2) The Matki Phor Holi of Mathura and Vrindavan – Vrindavan in Uttar Pradesh, is the birthplace of Lord Krishna. Here Holi celebrations start from the day of Vasant Panchami by worshipping Shri Krishna and ends on Holi. The tradition over here is to fill earthen pots with white butter (a favourite of Lord Krishna in childhood) and hang it really high. Boys and men make human pyramids, climbing on each other to reach the ‘matki’ (pot) and break it while the women throw colour on the men in an attempt to distract. Enactments of Rass-Leela are performed in temples and the Holi festival is celebrated over 16 days. Mathura, is the place where Lord Krishna spent His youth. A day prior to Holi, a procession from Vrindavan heads to Mathura starting at Vishram Ghat and culminates in Holi Ghat.
3) Basanta Utsav of Shantiniketan – Shantiniketan situated in West Bengal follows what Gurudev Rabundranath Tagore had set many years ago as a cultural event called Basanta Utsav which literally means celebration of Spring. Here the colour of culture is apparent every year, with the enthusiastic students of Shantiniketan dressed in Saffron colour, dancing to songs which are written and composed by Rabindranath (Rabindra sangeet). Post the cultural performances the students smear colour on each other and immerse in the festivities. West Bengal boasts of this beautiful cultural tradition of Basant Utsav.
4) Punjab style Holla Mohalla – Holi in Anandpur Sahib, Punjab, is one of its kind. The style followed here is much like that of a warrior clan and is about proving one’s strength. The people gather together and shout at the top of their voice, martial arts skills are displayed, post which playing with colour takes place.
5) Royal Holi of Udaipur – Say Rajasthan and you think of Royalty. The Holi of Udaipur does justice to it. On the eve of Holi the bonfires of Holika Dahan are lit in various places of this beautiful city. The royal Mewar family organizes the traditional procession with handsomely decorated Horses and the royal band playing which starts from the royal residence and proceeds to Manek Chowk of City Palace. The parade also include Elephants painted with lovely coloured designs and decorated beautifully. The Elephant festival is also on the same day which comprises of the Elephant Polo match, Elephant dance performances and a tug of war with men and woman on one side and an Elephant on the other side. These are some of the things to enjoy on Holi at Udaipur.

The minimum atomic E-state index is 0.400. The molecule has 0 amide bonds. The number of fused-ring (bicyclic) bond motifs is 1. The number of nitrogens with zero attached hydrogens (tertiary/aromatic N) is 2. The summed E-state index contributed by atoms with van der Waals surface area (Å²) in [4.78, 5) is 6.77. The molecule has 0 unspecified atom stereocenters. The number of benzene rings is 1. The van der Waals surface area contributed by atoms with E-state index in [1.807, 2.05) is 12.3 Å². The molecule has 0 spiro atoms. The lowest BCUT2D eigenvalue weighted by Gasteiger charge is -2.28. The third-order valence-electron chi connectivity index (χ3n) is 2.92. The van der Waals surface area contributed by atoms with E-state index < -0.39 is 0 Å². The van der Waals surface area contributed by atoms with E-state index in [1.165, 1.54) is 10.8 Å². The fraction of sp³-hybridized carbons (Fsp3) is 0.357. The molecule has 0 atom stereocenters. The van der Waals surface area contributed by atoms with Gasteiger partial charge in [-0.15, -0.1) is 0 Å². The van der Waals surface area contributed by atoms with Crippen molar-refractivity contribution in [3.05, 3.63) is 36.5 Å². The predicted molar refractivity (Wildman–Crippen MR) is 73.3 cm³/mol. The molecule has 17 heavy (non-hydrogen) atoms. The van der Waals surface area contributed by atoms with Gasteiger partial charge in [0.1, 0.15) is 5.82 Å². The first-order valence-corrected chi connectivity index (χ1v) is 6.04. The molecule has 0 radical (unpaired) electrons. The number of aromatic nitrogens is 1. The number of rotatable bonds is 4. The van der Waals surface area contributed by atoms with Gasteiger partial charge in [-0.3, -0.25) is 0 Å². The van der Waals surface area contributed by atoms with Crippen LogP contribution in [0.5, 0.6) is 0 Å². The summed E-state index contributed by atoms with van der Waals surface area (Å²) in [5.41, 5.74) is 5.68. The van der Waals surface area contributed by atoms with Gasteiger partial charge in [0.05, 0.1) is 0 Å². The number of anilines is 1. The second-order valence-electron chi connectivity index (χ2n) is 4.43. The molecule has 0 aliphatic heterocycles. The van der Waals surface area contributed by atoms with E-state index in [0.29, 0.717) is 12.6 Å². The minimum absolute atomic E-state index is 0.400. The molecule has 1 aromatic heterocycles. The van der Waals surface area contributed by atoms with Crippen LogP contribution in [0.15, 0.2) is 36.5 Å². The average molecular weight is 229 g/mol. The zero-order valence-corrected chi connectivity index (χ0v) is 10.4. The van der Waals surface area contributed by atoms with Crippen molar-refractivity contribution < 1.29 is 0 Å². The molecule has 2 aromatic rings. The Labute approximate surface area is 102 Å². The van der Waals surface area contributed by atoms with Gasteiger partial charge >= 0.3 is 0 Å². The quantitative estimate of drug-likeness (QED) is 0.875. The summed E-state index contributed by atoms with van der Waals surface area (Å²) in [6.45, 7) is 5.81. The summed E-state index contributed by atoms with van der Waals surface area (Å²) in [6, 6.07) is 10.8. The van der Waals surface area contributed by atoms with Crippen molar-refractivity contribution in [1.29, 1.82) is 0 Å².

Jaipur too celebrates Holi, in a similar manner as Udaipur, where the streets see the parade of colourfully painted Elephants, traditional folk dance performances, beauty contest of Elephants and many such cultural events.
6) Yaoshang festival of Manipur – In Manipur because of the Vaishnav culture Holi is celebrated with fervor. Holi is celebrated as Yaoshang festival in Manipur which starts six days prior to Holi. The festivity begins with the traditional burning of hay and twigs followed by the folk dance Thabal Chongba. The beautiful night of full Moon is filled with the sound of drum rhythms, folk songs and dance. The Raasaganga Holi Utsav is a something to witness in this region, which have people playing with Gulal by the light of bonfires and lamps, wearing the traditional white and yellow turbans. On the day of Holi, the final day, crowds go in a procession to the Krishna temple where cultural programmes are held.
7) Holi in Hampi – In the South of India, Holi is not celebrated as a major festival. Hampi in the Vijayanagar Kingdom of Karnataka have the people playing Holi in the ruins of Hampi with music and drum beats and later wash off the colour in the river.
Other places like Goa celebrates Holi in Konkani style, Ahmedabad is well known for its Dahi- Handi on holi and Delhi, where Holi is all about parties, gorging on special food, sweets, drinking Thandai, music, cheer and colour.